The US secretary of state John Kerry says that the overwhelming majority of US citizens support the US taking action on climate change.
Speaking at a meeting in Marrakech, Mr Kerry said he believed that US commitments would not be reversed.
President-elect Donald Trump has vowed to pull the US out of the Paris Climate Agreement once in office.
Mr Kerry said that market forces, rather than policy, would ensure a transition to a low carbon world.
He played an important role in building agreement with China on how the two leading economies could reduce their emissions. He was one of the architects of the Paris Climate Agreement last December.
Speaking in his last climate conference as Secretary of State, Mr Kerry delivered a passionate and emotive defence of the global effort to tackle climate change.
Massive progress was being made, he said. Investments in renewables were booming and the trend to decarbonise the world's energy supplies was irreversible.
Analysis - David Shukman, Science Editor
There was a catch in John Kerry's throat as he recalled taking his granddaughter to the signing of the Paris Agreement earlier this year.
It was the only hint of the pain that must accompany the US Secretary of State's final months in office. He has toiled towards the goal of an international deal on climate change. I recall his jovial determination in an interview a decade ago in the Polish city of Poznan. His message back then was one of optimism that the world could act together.
And, sure enough, a very long journey later, Mr Kerry was there at the tumultuous moment when the Paris Agreement was reached last December. Now one can only guess at his sense of uncertainty, and maybe loss as well, as Donald Trump approaches the White House.
His tone, though, was upbeat: the world has come too far, he argued, for any reversal now. But the coming months will show what's in store for a legacy that took so much effort to achieve.
Americans, he said, believed in the reality of a warming planet - and they would stand behind the carbon-cutting promises the country had made in the Paris deal.
"No-one... no-one should doubt the overwhelming majority of the citizens of the United States, who know climate change is happening and who are determined to keep our commitments that were made in Paris," Mr Kerry said to a strong applause.
Mr Kerry pointed to research showing that investments in renewable energy in 2015 were around $350bn, some six times larger than they were in 2014. In the US, wind powered electricity had tripled, while solar power had grown by over 30 times.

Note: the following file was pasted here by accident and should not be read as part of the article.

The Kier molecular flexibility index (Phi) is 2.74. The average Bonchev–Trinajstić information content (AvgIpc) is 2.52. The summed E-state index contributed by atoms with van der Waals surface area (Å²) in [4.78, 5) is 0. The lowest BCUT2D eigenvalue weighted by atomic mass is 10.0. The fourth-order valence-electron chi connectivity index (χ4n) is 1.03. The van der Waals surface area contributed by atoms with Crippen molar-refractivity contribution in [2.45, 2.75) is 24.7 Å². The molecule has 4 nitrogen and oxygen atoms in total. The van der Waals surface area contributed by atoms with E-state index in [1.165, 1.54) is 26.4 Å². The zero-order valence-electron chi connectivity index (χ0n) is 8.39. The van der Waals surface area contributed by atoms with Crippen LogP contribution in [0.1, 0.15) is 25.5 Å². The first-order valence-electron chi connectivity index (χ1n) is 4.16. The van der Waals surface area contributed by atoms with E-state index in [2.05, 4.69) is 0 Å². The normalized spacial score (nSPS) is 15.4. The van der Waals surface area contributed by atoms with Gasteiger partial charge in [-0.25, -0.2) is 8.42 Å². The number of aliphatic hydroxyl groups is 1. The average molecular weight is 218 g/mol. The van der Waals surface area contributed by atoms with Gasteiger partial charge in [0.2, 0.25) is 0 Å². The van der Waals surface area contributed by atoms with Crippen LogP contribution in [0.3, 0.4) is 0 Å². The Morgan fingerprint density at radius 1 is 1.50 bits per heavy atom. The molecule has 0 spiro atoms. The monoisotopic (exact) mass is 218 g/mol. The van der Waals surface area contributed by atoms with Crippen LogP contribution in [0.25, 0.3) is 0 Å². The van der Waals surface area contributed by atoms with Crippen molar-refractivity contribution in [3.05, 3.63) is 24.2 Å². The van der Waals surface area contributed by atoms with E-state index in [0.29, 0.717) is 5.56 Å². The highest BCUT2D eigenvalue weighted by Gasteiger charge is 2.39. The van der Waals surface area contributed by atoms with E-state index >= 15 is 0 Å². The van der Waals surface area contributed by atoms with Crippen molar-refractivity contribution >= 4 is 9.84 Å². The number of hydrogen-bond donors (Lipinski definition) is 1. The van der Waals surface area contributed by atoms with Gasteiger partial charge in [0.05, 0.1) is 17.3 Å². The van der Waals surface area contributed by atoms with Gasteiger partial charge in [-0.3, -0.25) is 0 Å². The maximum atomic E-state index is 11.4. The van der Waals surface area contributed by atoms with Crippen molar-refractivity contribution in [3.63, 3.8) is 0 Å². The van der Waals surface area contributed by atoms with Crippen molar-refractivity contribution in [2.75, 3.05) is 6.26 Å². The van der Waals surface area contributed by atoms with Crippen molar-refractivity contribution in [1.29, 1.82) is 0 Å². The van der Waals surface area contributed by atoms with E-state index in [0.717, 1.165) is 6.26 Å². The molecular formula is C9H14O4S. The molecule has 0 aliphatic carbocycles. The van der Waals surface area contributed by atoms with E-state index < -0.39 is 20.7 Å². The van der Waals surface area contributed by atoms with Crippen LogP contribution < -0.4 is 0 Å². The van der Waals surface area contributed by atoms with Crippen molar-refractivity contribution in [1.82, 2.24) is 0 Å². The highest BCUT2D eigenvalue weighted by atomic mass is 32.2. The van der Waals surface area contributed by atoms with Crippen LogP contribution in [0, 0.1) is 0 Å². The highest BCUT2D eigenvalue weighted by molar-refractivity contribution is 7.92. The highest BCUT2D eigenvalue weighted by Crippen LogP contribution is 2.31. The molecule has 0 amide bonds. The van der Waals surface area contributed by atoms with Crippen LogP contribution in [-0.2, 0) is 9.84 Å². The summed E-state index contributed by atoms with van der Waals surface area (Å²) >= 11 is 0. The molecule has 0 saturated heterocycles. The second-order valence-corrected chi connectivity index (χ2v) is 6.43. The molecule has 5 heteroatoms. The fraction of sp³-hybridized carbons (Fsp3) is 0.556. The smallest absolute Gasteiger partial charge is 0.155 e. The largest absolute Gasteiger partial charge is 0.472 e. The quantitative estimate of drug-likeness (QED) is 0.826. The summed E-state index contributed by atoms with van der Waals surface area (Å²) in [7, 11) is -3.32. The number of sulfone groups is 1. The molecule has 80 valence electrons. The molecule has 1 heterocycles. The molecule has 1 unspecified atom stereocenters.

These marketplace investments wouldn't be stopped, he said, by a change in leadership in the White House.
"I can tell you with confidence that the United States is right now, today, on our way to meeting all of the international targets that we have set, and because of the market decisions that are being made, I do not believe that that can or will be reversed," he continued.
The Secretary of State didn't mention Mr Trump directly and didn't offer any direct comment on the President-elect's plans to take the US out of the Paris Agreement. But he said that investing in coal, something that Mr Trump is very keen on, would be a disastrous move for the planet.
"We literally can't use one hand to pat ourselves on the back for what we have done to take steps to address climate change, and then turn around and use the other hand to write a big fat cheque enabling the widespread development of the dirtiest source of fuel in an outdated way, it just doesn't make sense. That's suicide, and that's how we all lose this fight," Mr Kerry said.
Meanwhile, the chorus of voices calling on President-elect Trump to keep the US in the Paris agreement continued to grow.
Here in Marrakech, representatives of more that 360 US businesses released a statement supporting the deal and asking global leaders to accelerate the transition to a low-carbon economy.
The diverse group includes DuPont, Gap, General Mills, Nike, Mars, Kellogg Company among other major companies.
"Now, more than ever, Levi Strauss & Co believes it is important to reaffirm our commitment to address climate change by supporting the Paris Climate Agreement," said Michael Kobori, from the company.
Mr Kerry's speech wasn't the only action taken by the US government here to emphasise the current administration's commitment to cutting carbon.
The US has lodged with the UN their plan for reducing their carbon emissions by 2050. It calls for an 80% cut in CO2 from 2005 levels via a much bigger role for renewables in energy production and the continued use of fossil fuels only with technology to capture carbon.